Thanks to technology, there are several smartphone apps that can help us stay organized. “IRS2Go delivers daily tax tips in easy to read English, you can also check the status of your refund, among other things. MileIQ is a convenient mileage tracker to easily record tax-deductible business travel. The app automatically detects your drives and logs the miles. Users can also create custom drive and vehicle categories and set drive times to work hours only. If you travel a lot for business, Expensify makes tracking expense reports easily by keeping note meals, and other tax deductible expenses. And, if you lost your receipt, Expensify can sync your credit card to pull up a list of purchases that can be categorized! “says Amy Rice, Gadget Expert for Gazelle.
Following are excerpts from "Unleash the Girls, The Untold Story of the Invention of the Sports Bra and How It Changed the World (And Me)" By Lisa Z. Lindahl
There is an idea that has popped up everywhere from Chaos Theory to Science Fiction and New Age memes known popularly as the "Butterfly Effect." Simply put, it is the notion that one very small thing—the movement of a butterfly's wing say, or the ripple in a lake caused by a pebble being thrown into it—can cause tremendous effect far away: the butterfly's wing a tornado, the ripple a large wave on a distant shore. Cause and effect, does it have limits? The field of physics is telling us that it takes only observation to bring a thing into being. We cannot consider these areas of investigation and not acknowledge that everything—everything—is in relationship in some way or another with everything else.
So, it is evident to me that commerce of any kind is, also, just about relationships. It all boils down, on every level to this simplicity. While we usually think of relationships as occurring between people—it is far more than that.
I used to teach a course in entrepreneurship specifically for women in The Women's Small Business Program at Trinity College in Burlington, Vermont. I made this concept of relationship and its importance central in how I taught the marketing thought process. I would stress that for a product or service to be successful, it had to meet a perceived need. There is a need, and it wants to be met; or it may be thought of as a problem to be solved. Or there may be an existing solution that is less than adequate.
For example: In my universe as a runner there already were a plethora of bras available, but they were inadequate for my purpose. The relationship between my breasts, my running body, and my bra was creating discomfort and distraction. A new solution had to be found, the relationship occurring when all these things came together had to be fixed. Utilizing this point of view, one sees a set of issues that need to be addressed—they are in relationship with each other and their environment in a way that needs to be changed, adjusted.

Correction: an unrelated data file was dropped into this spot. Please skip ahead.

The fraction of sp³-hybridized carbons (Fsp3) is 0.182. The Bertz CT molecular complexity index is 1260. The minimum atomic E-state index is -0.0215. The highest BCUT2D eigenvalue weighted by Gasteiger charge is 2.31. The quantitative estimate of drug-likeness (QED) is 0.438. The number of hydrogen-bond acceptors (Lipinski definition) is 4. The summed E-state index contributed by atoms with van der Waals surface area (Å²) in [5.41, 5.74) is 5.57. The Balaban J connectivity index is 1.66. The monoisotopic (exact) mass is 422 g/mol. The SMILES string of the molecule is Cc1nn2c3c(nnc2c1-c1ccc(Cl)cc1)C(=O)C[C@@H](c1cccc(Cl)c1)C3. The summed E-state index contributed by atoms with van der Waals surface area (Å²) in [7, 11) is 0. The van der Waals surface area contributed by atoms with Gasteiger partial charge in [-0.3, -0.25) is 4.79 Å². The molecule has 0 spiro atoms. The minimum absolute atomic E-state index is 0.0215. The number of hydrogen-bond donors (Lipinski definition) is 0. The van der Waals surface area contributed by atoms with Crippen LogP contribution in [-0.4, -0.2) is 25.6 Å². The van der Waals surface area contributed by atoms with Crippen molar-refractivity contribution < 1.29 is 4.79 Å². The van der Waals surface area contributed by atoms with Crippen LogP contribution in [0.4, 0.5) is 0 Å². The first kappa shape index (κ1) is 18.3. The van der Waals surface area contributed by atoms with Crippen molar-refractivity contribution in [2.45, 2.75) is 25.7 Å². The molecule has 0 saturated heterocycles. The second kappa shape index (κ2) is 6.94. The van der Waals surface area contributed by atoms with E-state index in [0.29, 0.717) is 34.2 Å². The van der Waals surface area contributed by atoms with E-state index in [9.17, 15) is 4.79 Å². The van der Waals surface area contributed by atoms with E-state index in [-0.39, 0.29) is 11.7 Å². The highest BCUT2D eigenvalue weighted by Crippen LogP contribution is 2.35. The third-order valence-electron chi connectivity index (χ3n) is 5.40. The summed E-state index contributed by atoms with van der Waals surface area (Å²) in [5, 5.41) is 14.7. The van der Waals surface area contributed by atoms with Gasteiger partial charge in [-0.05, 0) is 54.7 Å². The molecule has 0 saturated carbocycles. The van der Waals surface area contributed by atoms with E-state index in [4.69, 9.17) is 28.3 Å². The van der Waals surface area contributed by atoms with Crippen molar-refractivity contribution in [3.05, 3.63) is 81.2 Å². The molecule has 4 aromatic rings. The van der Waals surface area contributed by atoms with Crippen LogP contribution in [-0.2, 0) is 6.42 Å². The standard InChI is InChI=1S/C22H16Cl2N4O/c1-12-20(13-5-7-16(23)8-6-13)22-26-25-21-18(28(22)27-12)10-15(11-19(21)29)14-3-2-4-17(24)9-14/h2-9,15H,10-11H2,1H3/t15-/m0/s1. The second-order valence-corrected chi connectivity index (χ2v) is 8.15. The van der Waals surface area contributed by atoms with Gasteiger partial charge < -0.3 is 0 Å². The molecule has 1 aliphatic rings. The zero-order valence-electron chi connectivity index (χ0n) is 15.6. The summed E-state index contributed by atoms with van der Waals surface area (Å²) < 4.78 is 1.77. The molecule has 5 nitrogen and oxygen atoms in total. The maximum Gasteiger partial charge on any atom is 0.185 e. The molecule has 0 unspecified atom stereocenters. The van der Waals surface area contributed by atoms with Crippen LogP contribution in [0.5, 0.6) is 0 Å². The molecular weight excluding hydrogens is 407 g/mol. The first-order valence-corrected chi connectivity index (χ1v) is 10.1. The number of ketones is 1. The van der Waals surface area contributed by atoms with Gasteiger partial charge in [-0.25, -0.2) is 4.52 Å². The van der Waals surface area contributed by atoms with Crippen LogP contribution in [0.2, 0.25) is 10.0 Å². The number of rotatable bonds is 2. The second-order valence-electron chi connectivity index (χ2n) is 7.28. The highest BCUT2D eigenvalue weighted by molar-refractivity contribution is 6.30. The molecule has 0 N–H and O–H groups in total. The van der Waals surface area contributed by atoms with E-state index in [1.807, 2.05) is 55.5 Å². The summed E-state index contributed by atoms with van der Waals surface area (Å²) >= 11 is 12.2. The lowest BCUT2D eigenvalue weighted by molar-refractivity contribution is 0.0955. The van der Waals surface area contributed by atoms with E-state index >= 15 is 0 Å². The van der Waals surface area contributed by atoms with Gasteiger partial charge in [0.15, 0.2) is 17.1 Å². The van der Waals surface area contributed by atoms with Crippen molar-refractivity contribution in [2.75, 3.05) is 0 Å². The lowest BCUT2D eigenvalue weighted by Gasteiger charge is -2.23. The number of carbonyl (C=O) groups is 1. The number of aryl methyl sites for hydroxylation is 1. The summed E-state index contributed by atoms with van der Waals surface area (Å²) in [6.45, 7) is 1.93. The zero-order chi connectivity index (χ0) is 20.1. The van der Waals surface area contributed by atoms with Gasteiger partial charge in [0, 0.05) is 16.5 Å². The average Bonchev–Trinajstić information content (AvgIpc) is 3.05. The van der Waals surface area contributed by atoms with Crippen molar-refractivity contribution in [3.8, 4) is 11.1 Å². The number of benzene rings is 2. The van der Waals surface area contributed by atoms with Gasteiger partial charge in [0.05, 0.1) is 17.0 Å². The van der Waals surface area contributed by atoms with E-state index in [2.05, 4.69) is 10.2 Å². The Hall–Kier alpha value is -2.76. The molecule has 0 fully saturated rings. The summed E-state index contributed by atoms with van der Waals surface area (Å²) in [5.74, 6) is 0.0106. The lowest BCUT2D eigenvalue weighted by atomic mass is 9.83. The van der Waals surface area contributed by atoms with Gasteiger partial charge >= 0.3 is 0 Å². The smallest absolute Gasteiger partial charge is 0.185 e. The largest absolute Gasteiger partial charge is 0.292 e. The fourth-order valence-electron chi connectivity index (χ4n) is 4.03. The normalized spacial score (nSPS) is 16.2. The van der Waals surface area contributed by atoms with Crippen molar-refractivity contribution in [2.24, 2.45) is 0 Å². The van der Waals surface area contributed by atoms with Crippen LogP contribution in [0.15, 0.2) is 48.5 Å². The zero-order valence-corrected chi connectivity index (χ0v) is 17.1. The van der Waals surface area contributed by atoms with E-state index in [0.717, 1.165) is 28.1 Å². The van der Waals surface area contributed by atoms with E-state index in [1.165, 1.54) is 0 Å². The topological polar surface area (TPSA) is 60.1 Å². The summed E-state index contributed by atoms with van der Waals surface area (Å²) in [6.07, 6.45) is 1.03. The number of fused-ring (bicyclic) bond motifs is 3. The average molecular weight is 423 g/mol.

Nowhere is this viewpoint truer than in business, as we enter into more and more relationships with people to address all the needs of the organization. Whether designing a product or a service or communicating with others about it—we are in relationship. And meanwhile, how about maintaining a healthy relationship with ourselves? All the issues we know about stress in the workplace can boil down to an internal balancing act around our relationships: to the work itself, to those we work with, to home life, friends and lovers. So quickly those ripples can become waves.
Because Jogbra was growing so quickly, relationships were being discovered, created, ending, expanding and changing at a pace that makes my head spin to recall. And truly challenged my spirit. Not to mention how I handled dealing with my seizure disorder.
"My Lifelong Partner"
Let me tell you a bit about my old friend, Epilepsy. Having Epilepsy does not make any sort of money-making endeavor easy or reliable, yet it is my other "partner" in life. Husbands and business partners have come and gone, but Epilepsy has always been with me. It was my first experience of having a "shadow teacher."
While a child who isn't feeling she has power over her world may have a tantrum, as we grow older, most of us find other more subtle ways to express our powerfulness or powerlessness. We adapt, learn coping mechanisms, how to persuade, manipulate, or capitulate when necessary. These tools, these learned adaptations, give a sense of control. They make us feel more in charge of our destiny. As a result, our maturing self generally feels indestructible, immortal. Life is a long, golden road of futures for the young.